The USB and microSD ports make it easy to move files on and off the Surfacesomething that has never been the iPad's strong suit. And you can access, right on the tablet, Windows File Explorer, which gives you the same file management tools and visibility that are available on a traditional Windows desktop. This is a great touch, but it comes at a price. In trying to bring so much PC functionality to a tablet, Microsoft has made the Surface a device that is, at times, complicated to use.
Indeed, the Surface is almost like two devicesa tablet and a desktoprolled into one. And the integration isn't entirely seamless or intuitive. The tablet component works splendidly. You're presented with a "Start" screen full of large (and highly customizable) tiles that will look familiar to anyone who has ever worked with Microsoft's "Metro" interface (a core element of its Windows Phone and Xbox products). Touch a tile that corresponds to an app, and off you go. There is a button, too, for Microsoft's Internet Explorer 10 Web browser, which works well on the device, with smart features specifically designed for touch (like swiping to access the next page in a Web document without having to click on links). Navigating the Surface's interface can seem a bit overwhelming at firstswiping from the right brings up a "charms menu" that lets you search and configure settings in an app, among other things; swiping from the left toggles between open apps; swiping from the top closes the current app. Play with it for a while, however, and you'll realize what an elegant design this is.
But then there is the desktop com ponentand that doesn't work nearly so well. Microsoft literally brings a "laptop-like" environment to Surfacethat is, you can switch back and forth between the touch-friendly "Start" interface and a traditional Windows desktop, complete with all those components PC users know so well: File Manager, Task Manager, Control Panel, and so on. Navigating this interface is awkward on a tableticons are too small for fingers, and many features aren't applicable to tablets or are just clumsy to use on one.
The awkwardness of the desktop interface is particularly striking when it comes to the browser. Click on the Internet Explorer tile on the Start menu, and you get the slick, mobile-friendly IE 10 browser. Click on the Explorer icon on the desktop, and you get the old IE 9 browser. None of the cool new features are here; in fact, if you're working without the keyboard cover, you'll have to manually call up the virtual keyboard when you want to enter a URL (on other tablets, it pops up automatically when you tap the URL box). Our advice: Stick with the Start interface as much as possible, and use the desktop interface only when absolutely necessary, for tasks like file management.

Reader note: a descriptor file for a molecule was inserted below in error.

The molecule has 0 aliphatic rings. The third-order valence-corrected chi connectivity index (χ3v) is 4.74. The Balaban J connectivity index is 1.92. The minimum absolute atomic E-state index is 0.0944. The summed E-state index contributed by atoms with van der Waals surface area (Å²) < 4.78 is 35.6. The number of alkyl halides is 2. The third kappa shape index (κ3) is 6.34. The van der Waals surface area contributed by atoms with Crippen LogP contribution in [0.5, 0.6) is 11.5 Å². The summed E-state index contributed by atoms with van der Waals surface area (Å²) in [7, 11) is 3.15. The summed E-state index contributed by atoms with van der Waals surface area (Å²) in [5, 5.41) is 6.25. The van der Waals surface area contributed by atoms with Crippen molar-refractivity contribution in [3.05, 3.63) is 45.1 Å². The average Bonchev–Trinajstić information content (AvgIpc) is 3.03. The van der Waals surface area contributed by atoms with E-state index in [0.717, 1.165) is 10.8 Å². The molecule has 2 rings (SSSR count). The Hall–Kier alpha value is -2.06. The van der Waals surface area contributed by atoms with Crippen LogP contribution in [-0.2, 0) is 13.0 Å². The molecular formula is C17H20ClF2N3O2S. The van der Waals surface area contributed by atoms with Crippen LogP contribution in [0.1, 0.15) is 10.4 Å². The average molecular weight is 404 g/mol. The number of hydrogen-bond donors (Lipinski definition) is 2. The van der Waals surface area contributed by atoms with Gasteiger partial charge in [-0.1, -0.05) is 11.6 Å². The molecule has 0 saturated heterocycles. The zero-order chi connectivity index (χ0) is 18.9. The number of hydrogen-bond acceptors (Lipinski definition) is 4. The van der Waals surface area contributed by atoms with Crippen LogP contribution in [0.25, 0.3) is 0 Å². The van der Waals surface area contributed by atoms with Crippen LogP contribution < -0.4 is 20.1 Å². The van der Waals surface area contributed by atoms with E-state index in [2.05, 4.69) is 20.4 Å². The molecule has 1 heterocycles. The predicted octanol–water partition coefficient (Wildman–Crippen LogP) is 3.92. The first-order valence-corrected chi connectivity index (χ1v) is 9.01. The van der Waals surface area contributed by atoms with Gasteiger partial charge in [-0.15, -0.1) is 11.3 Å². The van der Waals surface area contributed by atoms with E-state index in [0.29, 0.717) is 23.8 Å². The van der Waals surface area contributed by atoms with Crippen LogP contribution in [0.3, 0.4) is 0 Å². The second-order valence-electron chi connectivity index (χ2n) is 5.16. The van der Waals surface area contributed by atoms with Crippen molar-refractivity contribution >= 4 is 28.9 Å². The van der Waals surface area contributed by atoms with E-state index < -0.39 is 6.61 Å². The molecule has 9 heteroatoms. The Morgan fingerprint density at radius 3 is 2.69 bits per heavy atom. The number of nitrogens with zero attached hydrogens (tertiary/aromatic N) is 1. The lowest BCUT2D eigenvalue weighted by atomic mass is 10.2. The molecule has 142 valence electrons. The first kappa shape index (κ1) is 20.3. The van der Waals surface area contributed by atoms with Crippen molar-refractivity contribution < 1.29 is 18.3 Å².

There are other flaws. Mobile devices need an informative and easily accessible battery gauge, and the Surface misses on both counts. From the Start screen you'll only see the gauge when you call up the charms menu, and even then you'll just see an icon, with no "percentage remaining" given. The Surface also has an annoying, all-too-laptop-like habit of updating its softwaresometimes for minutes on endwhen you turn it on. That's another tablet no-no; you want to get right to the action.
Battery life is not stellar: Microsoft claims eight hours, but vendor numbers are generally based on continuous use, with the screen brightness turned down. Using the device sporadically over a few days, with Wi-Fi on and the screen at full brightness, we got 6.5 hours out of the battery: not terrible, but not quite enough to leave the AC adapter at home on a workday. And the display is no iPad Retina screen; it does not quite match the sharpness of the best tablet displays.
Finally, for all its Office 2013 functionality, this version of the Surface does not run Microsoft Outlook. Instead, you have to use a bare-bones Windows Mail app, which is sufficient for reading and replying to email, but will disappoint Outlook fans. (Calendars and contacts are handled by other apps.)
In all, however, the Surface is off to a great start. Its disappointments are largely minor, fixable with updates, or relatively easy to ignore. It brings some innovative featuresand ideasto the tablet space. Besides, what lawyer wouldn't want a true, full-featured, portable Office suite to go?
Alan Cohen is a freelance writer who covers legal technology. A version of this article first appeared in The American Lawyer, a sibling publication.